Does anything beat the sound of children laughing? If the children are having fun and learning simultaneously, it can sound even sweeter! Word games reinforce spelling and vocabulary skills. Because kids love games, they are often excited to participate. You probably have tried the old classic, Hangman. Hangman is still great, but your family might enjoy some new games. These easy, amusing word activities don’t require any setup, so you can play them today.
Steer clear of the ghost! A player loses when he acquires each of the five letters G-H-O-S-T. To avoid getting a letter, a player simply has to avoid spelling a complete word. The first player selects a letter. Then, each family member takes a turn selecting subsequent letters. The trick is to add letters that are part of a word but do not complete a word. For example, imagine the starting letter of the first round is B. The second player might add A, thinking of barbecue. The next player adds N with bank in mind. Oops! He would receive the G of GHOST because N completes the word “ban.” The next and following rounds follow the same pattern until someone gets all five letters of GHOST.
What happens if someone adds a letter that another family member doesn’t think is part of a word? The player must reveal which word was his inspiration. A player can also question whether a completed word is a genuine word. If it isn’t, the player who accused him of spelling a word gets the ghostly letter! It’s best to keep a dictionary handy to resolve disputes easily and cordially.
In this game, it’s the task of the other players to find out what the secret word is. To help them, you give them sample sentences. The catch? You replace the word with “coffeepot.” For instance, the secret word is car. You might give these clues:
Sometimes, it rains on my coffeepot. I don’t like when people hit my coffeepot. Faster coffeepots are cooler than slower coffeepots.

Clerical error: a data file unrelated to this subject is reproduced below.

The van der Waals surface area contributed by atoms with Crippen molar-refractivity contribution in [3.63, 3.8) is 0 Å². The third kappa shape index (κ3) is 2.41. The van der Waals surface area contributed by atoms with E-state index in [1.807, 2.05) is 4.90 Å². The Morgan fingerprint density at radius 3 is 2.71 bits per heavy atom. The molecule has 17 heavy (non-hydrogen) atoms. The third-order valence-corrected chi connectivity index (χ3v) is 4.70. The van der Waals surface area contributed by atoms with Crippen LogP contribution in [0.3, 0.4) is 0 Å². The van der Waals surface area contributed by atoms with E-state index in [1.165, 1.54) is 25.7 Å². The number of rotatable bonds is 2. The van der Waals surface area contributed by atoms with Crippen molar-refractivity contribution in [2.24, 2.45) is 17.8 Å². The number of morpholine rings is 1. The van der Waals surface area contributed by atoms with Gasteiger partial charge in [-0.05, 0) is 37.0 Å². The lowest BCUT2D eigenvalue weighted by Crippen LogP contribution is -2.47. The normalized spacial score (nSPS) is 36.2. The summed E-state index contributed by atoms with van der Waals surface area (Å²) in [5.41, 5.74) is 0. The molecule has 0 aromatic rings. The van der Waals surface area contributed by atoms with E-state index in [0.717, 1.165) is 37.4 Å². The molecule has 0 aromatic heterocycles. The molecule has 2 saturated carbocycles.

The sentences you generate can be quite amusing. Your children will have lots of fun trying to guess the secret word. Older children can try their hand at making their own sentences.
Once Upon a Word
Older children will enjoy creating a story with the family. Each person participates by adding one word at a time. Parents can help guide the story by providing words that help progress the storyline. If stories seem to meander for too long, you can set a certain number of rounds or add one sentence, rather than one word, at a time.
Three Word Superheroes
Select three random nouns. Then, imagine a superhero based on the words. For instance, the words banana, hurricane, and dirt might inspire a creature who looks like dirt on the ground. Because of his camouflage, he can blend in anywhere there’s a bit of earth. But don’t step on him! He flies around villains like a hurricane of soil, confusing and containing them until the police arrive. The only way to stop him is to use a banana. His phobia of the fruit causes him to run away from anything banana-related! What superheroes can your family invent?
Have you tried these games? Get ready for hours of learning and laughs. To keep them exciting, you may try a variation from time to time. Instead of a superhero, create a three-word monster, alien, or new animal species. Ghost has a variation called Superghost. The rules are the same, except you can add letters to the beginning or end of a word. This more challenging twist can keep adolescents and teenagers interested. It can be a game in itself to make up house rules for your favorite activities. Why not call your family together for a game right now?